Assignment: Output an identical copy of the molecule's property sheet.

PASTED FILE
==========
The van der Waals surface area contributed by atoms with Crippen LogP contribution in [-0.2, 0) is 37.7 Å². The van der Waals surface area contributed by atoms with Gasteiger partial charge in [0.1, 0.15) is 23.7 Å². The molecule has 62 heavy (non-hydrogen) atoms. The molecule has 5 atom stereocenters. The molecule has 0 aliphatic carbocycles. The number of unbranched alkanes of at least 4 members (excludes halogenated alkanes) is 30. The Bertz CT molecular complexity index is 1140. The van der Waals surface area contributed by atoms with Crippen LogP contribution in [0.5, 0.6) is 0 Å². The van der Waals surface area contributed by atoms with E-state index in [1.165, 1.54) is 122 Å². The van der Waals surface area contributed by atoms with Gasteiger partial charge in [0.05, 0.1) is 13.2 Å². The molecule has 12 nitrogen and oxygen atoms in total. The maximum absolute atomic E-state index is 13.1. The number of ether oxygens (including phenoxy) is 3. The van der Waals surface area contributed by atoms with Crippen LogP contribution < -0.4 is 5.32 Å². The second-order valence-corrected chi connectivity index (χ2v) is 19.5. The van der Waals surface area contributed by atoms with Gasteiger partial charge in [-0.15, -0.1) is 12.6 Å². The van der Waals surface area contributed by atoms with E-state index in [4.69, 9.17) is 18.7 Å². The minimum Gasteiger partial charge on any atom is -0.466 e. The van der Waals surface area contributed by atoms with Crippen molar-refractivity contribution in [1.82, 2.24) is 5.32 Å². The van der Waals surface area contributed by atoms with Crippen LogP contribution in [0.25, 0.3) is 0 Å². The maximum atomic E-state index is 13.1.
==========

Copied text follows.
The van der Waals surface area contributed by atoms with Crippen LogP contribution in [-0.2, 0) is 37.7 Å². The van der Waals surface area contributed by atoms with Gasteiger partial charge in [0.1, 0.15) is 23.7 Å². The molecule has 62 heavy (non-hydrogen) atoms. The molecule has 5 atom stereocenters. The molecule has 0 aliphatic carbocycles. The number of unbranched alkanes of at least 4 members (excludes halogenated alkanes) is 30. The Bertz CT molecular complexity index is 1140. The van der Waals surface area contributed by atoms with Crippen LogP contribution in [0.5, 0.6) is 0 Å². The van der Waals surface area contributed by atoms with E-state index in [1.165, 1.54) is 122 Å². The van der Waals surface area contributed by atoms with Gasteiger partial charge in [0.05, 0.1) is 13.2 Å². The molecule has 12 nitrogen and oxygen atoms in total. The maximum absolute atomic E-state index is 13.1. The number of ether oxygens (including phenoxy) is 3. The van der Waals surface area contributed by atoms with Crippen LogP contribution < -0.4 is 5.32 Å². The second-order valence-corrected chi connectivity index (χ2v) is 19.5. The van der Waals surface area contributed by atoms with Gasteiger partial charge in [-0.15, -0.1) is 12.6 Å². The van der Waals surface area contributed by atoms with E-state index in [4.69, 9.17) is 18.7 Å². The minimum Gasteiger partial charge on any atom is -0.466 e. The van der Waals surface area contributed by atoms with Crippen molar-refractivity contribution in [1.82, 2.24) is 5.32 Å². The van der Waals surface area contributed by atoms with Crippen LogP contribution in [0.25, 0.3) is 0 Å². The maximum atomic E-state index is 13.1.